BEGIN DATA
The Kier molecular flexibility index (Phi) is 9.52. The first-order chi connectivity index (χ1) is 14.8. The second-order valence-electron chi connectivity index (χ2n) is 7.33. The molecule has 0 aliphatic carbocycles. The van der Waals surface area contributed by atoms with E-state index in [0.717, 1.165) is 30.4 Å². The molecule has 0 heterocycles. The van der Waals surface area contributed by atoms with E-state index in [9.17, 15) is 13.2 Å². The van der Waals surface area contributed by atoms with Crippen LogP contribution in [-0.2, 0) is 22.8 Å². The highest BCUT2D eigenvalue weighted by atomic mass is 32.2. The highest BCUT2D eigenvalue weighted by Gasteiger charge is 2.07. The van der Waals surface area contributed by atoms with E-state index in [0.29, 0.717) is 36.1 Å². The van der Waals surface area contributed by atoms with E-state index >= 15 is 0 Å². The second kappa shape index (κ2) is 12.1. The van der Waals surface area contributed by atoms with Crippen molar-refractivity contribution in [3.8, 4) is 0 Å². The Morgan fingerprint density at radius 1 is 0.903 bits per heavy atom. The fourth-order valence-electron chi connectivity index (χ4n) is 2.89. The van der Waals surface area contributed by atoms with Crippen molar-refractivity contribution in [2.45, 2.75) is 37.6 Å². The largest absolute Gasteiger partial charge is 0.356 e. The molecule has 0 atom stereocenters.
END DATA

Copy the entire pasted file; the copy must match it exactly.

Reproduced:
The Kier molecular flexibility index (Phi) is 9.52. The first-order chi connectivity index (χ1) is 14.8. The second-order valence-electron chi connectivity index (χ2n) is 7.33. The molecule has 0 aliphatic carbocycles. The van der Waals surface area contributed by atoms with E-state index in [0.717, 1.165) is 30.4 Å². The molecule has 0 heterocycles. The van der Waals surface area contributed by atoms with E-state index in [9.17, 15) is 13.2 Å². The van der Waals surface area contributed by atoms with Crippen LogP contribution in [-0.2, 0) is 22.8 Å². The highest BCUT2D eigenvalue weighted by atomic mass is 32.2. The highest BCUT2D eigenvalue weighted by Gasteiger charge is 2.07. The van der Waals surface area contributed by atoms with E-state index in [0.29, 0.717) is 36.1 Å². The van der Waals surface area contributed by atoms with E-state index >= 15 is 0 Å². The second kappa shape index (κ2) is 12.1. The van der Waals surface area contributed by atoms with Crippen molar-refractivity contribution in [3.8, 4) is 0 Å². The Morgan fingerprint density at radius 1 is 0.903 bits per heavy atom. The fourth-order valence-electron chi connectivity index (χ4n) is 2.89. The van der Waals surface area contributed by atoms with Crippen molar-refractivity contribution in [2.45, 2.75) is 37.6 Å². The largest absolute Gasteiger partial charge is 0.356 e. The molecule has 0 atom stereocenters.